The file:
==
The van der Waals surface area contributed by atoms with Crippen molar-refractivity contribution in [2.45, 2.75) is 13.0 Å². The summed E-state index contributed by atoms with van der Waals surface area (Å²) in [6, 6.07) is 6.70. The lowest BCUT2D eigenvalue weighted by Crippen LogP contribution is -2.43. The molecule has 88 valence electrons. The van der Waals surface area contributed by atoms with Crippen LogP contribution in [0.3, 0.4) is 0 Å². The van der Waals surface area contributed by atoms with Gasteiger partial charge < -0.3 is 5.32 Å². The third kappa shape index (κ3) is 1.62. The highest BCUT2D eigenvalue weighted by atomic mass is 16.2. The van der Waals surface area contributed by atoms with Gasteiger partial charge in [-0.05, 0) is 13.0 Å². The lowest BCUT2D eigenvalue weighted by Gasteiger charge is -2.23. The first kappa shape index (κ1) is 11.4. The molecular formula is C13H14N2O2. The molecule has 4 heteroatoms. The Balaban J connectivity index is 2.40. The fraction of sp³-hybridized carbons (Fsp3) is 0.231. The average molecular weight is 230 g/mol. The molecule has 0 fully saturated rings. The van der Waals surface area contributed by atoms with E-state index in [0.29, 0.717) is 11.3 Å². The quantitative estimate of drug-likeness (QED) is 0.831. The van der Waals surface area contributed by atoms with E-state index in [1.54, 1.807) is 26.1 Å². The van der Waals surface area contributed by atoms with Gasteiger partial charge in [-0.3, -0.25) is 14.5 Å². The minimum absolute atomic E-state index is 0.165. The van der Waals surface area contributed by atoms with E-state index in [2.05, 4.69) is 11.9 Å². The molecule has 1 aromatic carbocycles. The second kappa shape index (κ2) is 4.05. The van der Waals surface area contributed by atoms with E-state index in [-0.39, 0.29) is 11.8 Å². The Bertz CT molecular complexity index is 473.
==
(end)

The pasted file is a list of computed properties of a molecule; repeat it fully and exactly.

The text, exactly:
The van der Waals surface area contributed by atoms with Crippen molar-refractivity contribution in [2.45, 2.75) is 13.0 Å². The summed E-state index contributed by atoms with van der Waals surface area (Å²) in [6, 6.07) is 6.70. The lowest BCUT2D eigenvalue weighted by Crippen LogP contribution is -2.43. The molecule has 88 valence electrons. The van der Waals surface area contributed by atoms with Crippen LogP contribution in [0.3, 0.4) is 0 Å². The van der Waals surface area contributed by atoms with Gasteiger partial charge < -0.3 is 5.32 Å². The third kappa shape index (κ3) is 1.62. The highest BCUT2D eigenvalue weighted by atomic mass is 16.2. The van der Waals surface area contributed by atoms with Gasteiger partial charge in [-0.05, 0) is 13.0 Å². The lowest BCUT2D eigenvalue weighted by Gasteiger charge is -2.23. The first kappa shape index (κ1) is 11.4. The molecular formula is C13H14N2O2. The molecule has 4 heteroatoms. The Balaban J connectivity index is 2.40. The fraction of sp³-hybridized carbons (Fsp3) is 0.231. The average molecular weight is 230 g/mol. The molecule has 0 fully saturated rings. The van der Waals surface area contributed by atoms with E-state index in [0.29, 0.717) is 11.3 Å². The quantitative estimate of drug-likeness (QED) is 0.831. The van der Waals surface area contributed by atoms with E-state index in [1.54, 1.807) is 26.1 Å². The van der Waals surface area contributed by atoms with Gasteiger partial charge in [-0.3, -0.25) is 14.5 Å². The minimum absolute atomic E-state index is 0.165. The van der Waals surface area contributed by atoms with E-state index in [2.05, 4.69) is 11.9 Å². The molecule has 1 aromatic carbocycles. The second kappa shape index (κ2) is 4.05. The van der Waals surface area contributed by atoms with E-state index in [-0.39, 0.29) is 11.8 Å². The Bertz CT molecular complexity index is 473.